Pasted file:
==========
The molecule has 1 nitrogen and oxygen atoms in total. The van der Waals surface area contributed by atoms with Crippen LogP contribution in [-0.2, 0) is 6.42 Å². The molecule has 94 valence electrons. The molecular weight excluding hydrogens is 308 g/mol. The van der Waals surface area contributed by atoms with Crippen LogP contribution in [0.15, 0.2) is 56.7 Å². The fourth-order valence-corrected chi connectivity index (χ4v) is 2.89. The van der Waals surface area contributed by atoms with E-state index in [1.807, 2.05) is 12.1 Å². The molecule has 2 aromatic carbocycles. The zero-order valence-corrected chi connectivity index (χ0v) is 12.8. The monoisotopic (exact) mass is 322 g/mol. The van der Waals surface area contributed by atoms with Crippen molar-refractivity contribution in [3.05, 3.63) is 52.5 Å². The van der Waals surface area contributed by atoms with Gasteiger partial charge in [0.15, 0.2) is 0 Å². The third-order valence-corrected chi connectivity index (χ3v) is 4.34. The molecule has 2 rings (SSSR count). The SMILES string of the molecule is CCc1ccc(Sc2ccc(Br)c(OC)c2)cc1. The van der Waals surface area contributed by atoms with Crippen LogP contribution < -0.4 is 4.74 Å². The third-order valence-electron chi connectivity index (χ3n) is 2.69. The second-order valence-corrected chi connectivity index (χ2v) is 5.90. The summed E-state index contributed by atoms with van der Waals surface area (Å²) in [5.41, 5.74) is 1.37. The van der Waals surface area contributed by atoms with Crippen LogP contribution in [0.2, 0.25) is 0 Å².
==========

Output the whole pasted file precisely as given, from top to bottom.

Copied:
The molecule has 1 nitrogen and oxygen atoms in total. The van der Waals surface area contributed by atoms with Crippen LogP contribution in [-0.2, 0) is 6.42 Å². The molecule has 94 valence electrons. The molecular weight excluding hydrogens is 308 g/mol. The van der Waals surface area contributed by atoms with Crippen LogP contribution in [0.15, 0.2) is 56.7 Å². The fourth-order valence-corrected chi connectivity index (χ4v) is 2.89. The van der Waals surface area contributed by atoms with E-state index in [1.807, 2.05) is 12.1 Å². The molecule has 2 aromatic carbocycles. The zero-order valence-corrected chi connectivity index (χ0v) is 12.8. The monoisotopic (exact) mass is 322 g/mol. The van der Waals surface area contributed by atoms with Crippen molar-refractivity contribution in [3.05, 3.63) is 52.5 Å². The van der Waals surface area contributed by atoms with Gasteiger partial charge in [0.15, 0.2) is 0 Å². The third-order valence-corrected chi connectivity index (χ3v) is 4.34. The molecule has 2 rings (SSSR count). The SMILES string of the molecule is CCc1ccc(Sc2ccc(Br)c(OC)c2)cc1. The van der Waals surface area contributed by atoms with Crippen LogP contribution < -0.4 is 4.74 Å². The third-order valence-electron chi connectivity index (χ3n) is 2.69. The second-order valence-corrected chi connectivity index (χ2v) is 5.90. The summed E-state index contributed by atoms with van der Waals surface area (Å²) in [5.41, 5.74) is 1.37. The van der Waals surface area contributed by atoms with Crippen LogP contribution in [0.2, 0.25) is 0 Å².